Go to end of page
Statements posted here are those of our readers and do not represent the BaseballThinkFactory. Names are provided by the poster and are not verified. We ask that posters follow our submission policy. Please report any inappropriate comments.
and I basically just interrupted him and said, ‘Your life as a baseball player is over with. Now what you decide to do with the rest of your life — that’s the decision that you have to make. You and a number of other athletes have lost a whole generation of kids. Now, they’re going to be experimenting with PEDs because you guys have been successful doing it. What are you going to do to try to repair that?’?”
I told him he could really make a difference in a lot of kids’ lives.
Who's Cris Carter?
I assumed that Badfinger guitarist Joey Molland was chuffed that the group’s 1972 hit, “Baby Blue,” was played in the last scene of the “Breaking Bad” finale.
Molland acknowledged my usage of U.K. slang for “delighted” with a hearty laugh before remarking, “You could say that.”
Molland said he didn’t see the AMC show live. “I’ve seen the episode since. I recorded it actually for my son, who’s a big fan of the series,” said Molland. “Anyway, it’s great news for us. Knockout. The band will get all the royalties due. It’s all handled through our accountants in London. Needless to say, myself and all the families of the members — because I’m the only one who’s alive — are very excited. Chuffed, you might say. It will make a big difference to everybody’s lives, especially Peter’s family [Pete Ham], of course, who wrote the song. I’m just glad they chose our record! It was a big hit for us back in the day, and here it is a hit again. Fantastic.”
Holland, who lives in a west suburb with one of the two sons he and his late wife, Kathie, raised here, currently performs with “Joey Molland’s Badfinger Concert Band.” His new record, “Return to Memphis,” is a tribute to the city that made the music he listened to as a young chap.
Your life as a baseball player is over with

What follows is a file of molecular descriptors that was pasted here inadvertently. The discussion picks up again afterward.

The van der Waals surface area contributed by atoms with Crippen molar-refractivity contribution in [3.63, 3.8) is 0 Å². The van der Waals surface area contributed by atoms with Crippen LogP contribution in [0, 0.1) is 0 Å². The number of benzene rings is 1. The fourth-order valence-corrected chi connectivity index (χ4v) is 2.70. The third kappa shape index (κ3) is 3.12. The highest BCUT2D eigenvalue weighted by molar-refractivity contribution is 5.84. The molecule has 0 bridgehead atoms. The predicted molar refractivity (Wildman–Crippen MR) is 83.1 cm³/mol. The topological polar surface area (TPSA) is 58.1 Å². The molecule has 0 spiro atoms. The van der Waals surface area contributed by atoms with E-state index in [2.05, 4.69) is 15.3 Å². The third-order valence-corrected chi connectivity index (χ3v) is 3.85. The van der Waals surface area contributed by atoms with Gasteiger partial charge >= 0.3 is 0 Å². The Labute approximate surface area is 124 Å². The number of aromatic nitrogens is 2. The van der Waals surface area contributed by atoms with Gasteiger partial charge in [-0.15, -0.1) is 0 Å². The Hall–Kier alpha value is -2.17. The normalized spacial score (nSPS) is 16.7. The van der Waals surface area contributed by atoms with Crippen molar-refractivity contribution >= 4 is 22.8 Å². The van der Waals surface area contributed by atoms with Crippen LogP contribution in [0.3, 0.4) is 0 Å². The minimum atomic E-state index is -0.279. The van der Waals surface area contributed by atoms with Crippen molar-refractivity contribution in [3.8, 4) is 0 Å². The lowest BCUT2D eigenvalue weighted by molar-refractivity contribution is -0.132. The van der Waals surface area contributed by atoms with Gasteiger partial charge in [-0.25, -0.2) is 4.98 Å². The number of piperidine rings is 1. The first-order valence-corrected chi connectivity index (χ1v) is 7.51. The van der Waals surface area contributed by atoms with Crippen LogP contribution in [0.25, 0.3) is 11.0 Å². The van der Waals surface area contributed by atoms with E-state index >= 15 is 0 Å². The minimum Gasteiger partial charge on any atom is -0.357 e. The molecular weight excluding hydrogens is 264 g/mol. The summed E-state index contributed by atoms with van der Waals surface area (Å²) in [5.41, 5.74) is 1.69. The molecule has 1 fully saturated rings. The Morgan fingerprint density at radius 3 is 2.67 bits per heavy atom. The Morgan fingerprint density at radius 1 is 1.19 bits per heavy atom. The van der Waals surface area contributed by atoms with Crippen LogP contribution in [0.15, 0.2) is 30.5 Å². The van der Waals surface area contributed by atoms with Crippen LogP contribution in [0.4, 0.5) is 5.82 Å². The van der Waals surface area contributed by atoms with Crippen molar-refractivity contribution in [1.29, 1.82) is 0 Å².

An NFL player lectures a baseball player about steroids... and this is reported by a media outlet completely unironically, with a straight face.
I wish I could say I was surprised...
I think with the rampant amp abuse in the 70's and 80's MLB and it's ex-players would do more of a service by explaining how they stopped using them.
Cris Carter and a number of other athletes have lost a whole generation of kids. Now, they’re going to be experimenting with ecstasy, cocaine, and marijuana because Carter was successful doing it.
Carter had a falling out with coach Buddy Ryan and was a surprise cut following the pre-season. Carter later admitted that Ryan released him because of alcohol and drug abuse, including large amounts of ecstasy, cocaine and marijuana, and credits his former coach with helping him turn his life around as a result.
Now, they’re going to be experimenting with ecstasy, cocaine, and marijuana because Carter was successful doing it.
Cris Carter is on ESPN at present day and Von Miller will return from a steroid suspension this weekend. I expect the same tirade on him on Monday Countdown.
not that there's a shortage of NFL guys that Carter hasn't touched.
Did Carter have a drug problem, or am I reading too much into some of the comments in this thread?
Wikipedia does not so advise.
Carter later admitted that Ryan released him because of alcohol and drug abuse, including large amounts of ecstasy, cocaine and marijuana, and credits his former coach with helping him turn his life around as a result.
Do you have the right Cris (not Chris) Carter Ray? Look in the Eagles section. Money shot;
I've only read/heard of a link to marijuana and amps (which is what landed him in the program). The suspension was for trying to interfere with the sample collection or some such thing. (Tried to get the collector to sub in a clean sample or something.)
That is really unbelievable that he'd actually mount a high horse
the allegation that the commissioner has violated baseball's collective bargaining agreement in order to "make an example of Mr. Rodriguez … to gloss over Selig's past inaction and tacit approval of the use of performance enhancing substances in baseball … in an attempt to secure his legacy as the 'savior' of America's pastime."
You must be Registered and Logged In to post comments.
Login to Join (1 members)
Page rendered in 0.5011 seconds, 58 querie(s) executed